Indonesia has one of the world’s largest areas of remaining forest but also one of the world’s highest deforestation rates. Reported exports from its lucrative timber sector were worth $US6.6 billion in 2007, second only to Brazil and worth some $2 billion more than all African and Central American nations combined. But in recent years almost half of all Indonesian timber has been logged illegally at a staggering cost to the Indonesian economy and public welfare.
In this report Human Rights Watch details these costs and their human rights impacts. Using industry-standard methodology, we estimate that the Indonesian government lost an average of nearly $2 billion annually between 2003 and 2006 due to illegal logging, corruption, and mismanagement. The total includes: forest taxes and royalties never collected on illegally harvested timber; shortfalls due to massive unacknowledged subsidies to the forestry industry (including basing taxes on artificially low market price and exchange rates); and losses from tax evasion by exporters practicing a scam known as “transfer pricing.”
A report into how corruption on the part of Indonesian police and government officials is to blame for continued illegal logging in Indonesia’s national parks.
In 1997, a major financial crisis struck Asia. In the wake of that crisis, the International Monetary Fund and the World Bank provided large loans to the Indonesian government in return for their commitment to implement policy reforms intended to stabilize the economy and rekindle growth. Those reforms included various measures explicitly designed to improve forest management, most of which focused on forest concessions run by large Indonesian conglomerates.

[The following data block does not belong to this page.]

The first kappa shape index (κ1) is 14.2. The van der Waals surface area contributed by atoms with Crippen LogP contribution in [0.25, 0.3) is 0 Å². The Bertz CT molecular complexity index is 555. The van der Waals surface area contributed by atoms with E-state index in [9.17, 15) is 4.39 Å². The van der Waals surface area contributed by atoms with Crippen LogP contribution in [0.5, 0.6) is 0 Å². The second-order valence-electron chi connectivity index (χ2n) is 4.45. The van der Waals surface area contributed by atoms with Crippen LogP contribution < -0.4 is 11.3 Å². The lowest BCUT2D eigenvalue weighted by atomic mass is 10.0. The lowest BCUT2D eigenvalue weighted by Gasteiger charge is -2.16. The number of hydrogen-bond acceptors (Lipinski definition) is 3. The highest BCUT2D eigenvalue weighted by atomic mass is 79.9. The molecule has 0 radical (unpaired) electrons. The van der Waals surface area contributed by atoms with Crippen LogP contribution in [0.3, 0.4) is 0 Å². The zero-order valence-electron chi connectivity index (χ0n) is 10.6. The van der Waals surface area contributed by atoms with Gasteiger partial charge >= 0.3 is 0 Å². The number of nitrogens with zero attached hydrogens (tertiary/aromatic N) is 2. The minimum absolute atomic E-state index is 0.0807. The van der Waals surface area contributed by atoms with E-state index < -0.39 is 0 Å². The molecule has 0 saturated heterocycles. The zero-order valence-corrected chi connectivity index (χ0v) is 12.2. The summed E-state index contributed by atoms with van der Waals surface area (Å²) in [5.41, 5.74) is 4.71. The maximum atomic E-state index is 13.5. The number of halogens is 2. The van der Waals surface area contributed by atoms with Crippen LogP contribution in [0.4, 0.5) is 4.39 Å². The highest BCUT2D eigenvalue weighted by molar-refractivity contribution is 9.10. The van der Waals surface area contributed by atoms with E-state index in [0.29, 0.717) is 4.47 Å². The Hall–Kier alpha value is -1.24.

The strategy those two agencies adopted had three major flaws regarding forests. First, at the same time that the two agencies were supporting forest policies intended to limit unsustainable logging, they also encouraged several non-forest policies that actually stimulated deforestation and more widespread logging. Second, by the late 1990s large forest concessions were responsible for an increasingly small portion of forest clearing and unsustainable logging. Logging outside concessions and land clearing for agriculture had become the main sources of forest destruction. Hence, focusing on concessions dealt with only a limited piece of the problem. Third, a number of the specific forest concession reforms endorsed by the IMF and the World Bank may have actually increased pressure on Indonesia's forests.
The research conducted for this study was funded, in part, by WWF-Austria, WWF-Switzerland, and the United Kingdom’s Department for International Development. WWF-Indonesia has also assisted in the dissemination of some of the study’s preliminary findings. I gratefully acknowledge the support of each of these organizations. Any opinions presented in the following chapters, however, are those of the author and do not necessarily represent the official policy of any of these organizations.
Tools & Solutions
EoF maps of Indonesia
Forests and deforestation on updated google maps